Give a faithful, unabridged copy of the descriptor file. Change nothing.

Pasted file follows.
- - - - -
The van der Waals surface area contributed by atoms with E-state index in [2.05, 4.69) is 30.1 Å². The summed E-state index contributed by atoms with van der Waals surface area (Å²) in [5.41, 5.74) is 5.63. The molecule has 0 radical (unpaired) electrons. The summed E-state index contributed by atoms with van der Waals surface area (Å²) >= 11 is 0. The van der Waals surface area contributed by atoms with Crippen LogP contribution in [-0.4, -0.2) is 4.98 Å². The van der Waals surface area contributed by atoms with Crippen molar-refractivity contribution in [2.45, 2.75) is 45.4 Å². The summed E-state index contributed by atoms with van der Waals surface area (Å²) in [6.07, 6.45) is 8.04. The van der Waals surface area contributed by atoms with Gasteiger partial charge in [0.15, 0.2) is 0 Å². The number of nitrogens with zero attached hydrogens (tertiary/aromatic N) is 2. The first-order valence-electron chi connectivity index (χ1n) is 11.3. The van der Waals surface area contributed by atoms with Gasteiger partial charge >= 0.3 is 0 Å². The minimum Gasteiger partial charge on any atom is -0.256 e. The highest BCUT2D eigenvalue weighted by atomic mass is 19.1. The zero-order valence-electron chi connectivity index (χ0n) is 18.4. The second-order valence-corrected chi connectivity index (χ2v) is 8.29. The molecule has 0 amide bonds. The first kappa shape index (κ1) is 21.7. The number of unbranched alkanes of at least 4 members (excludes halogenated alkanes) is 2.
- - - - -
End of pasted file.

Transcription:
The van der Waals surface area contributed by atoms with E-state index in [2.05, 4.69) is 30.1 Å². The summed E-state index contributed by atoms with van der Waals surface area (Å²) in [5.41, 5.74) is 5.63. The molecule has 0 radical (unpaired) electrons. The summed E-state index contributed by atoms with van der Waals surface area (Å²) >= 11 is 0. The van der Waals surface area contributed by atoms with Crippen LogP contribution in [-0.4, -0.2) is 4.98 Å². The van der Waals surface area contributed by atoms with Crippen molar-refractivity contribution in [2.45, 2.75) is 45.4 Å². The summed E-state index contributed by atoms with van der Waals surface area (Å²) in [6.07, 6.45) is 8.04. The van der Waals surface area contributed by atoms with Gasteiger partial charge in [0.15, 0.2) is 0 Å². The number of nitrogens with zero attached hydrogens (tertiary/aromatic N) is 2. The first-order valence-electron chi connectivity index (χ1n) is 11.3. The van der Waals surface area contributed by atoms with Gasteiger partial charge >= 0.3 is 0 Å². The minimum Gasteiger partial charge on any atom is -0.256 e. The highest BCUT2D eigenvalue weighted by atomic mass is 19.1. The zero-order valence-electron chi connectivity index (χ0n) is 18.4. The second-order valence-corrected chi connectivity index (χ2v) is 8.29. The molecule has 0 amide bonds. The first kappa shape index (κ1) is 21.7. The number of unbranched alkanes of at least 4 members (excludes halogenated alkanes) is 2.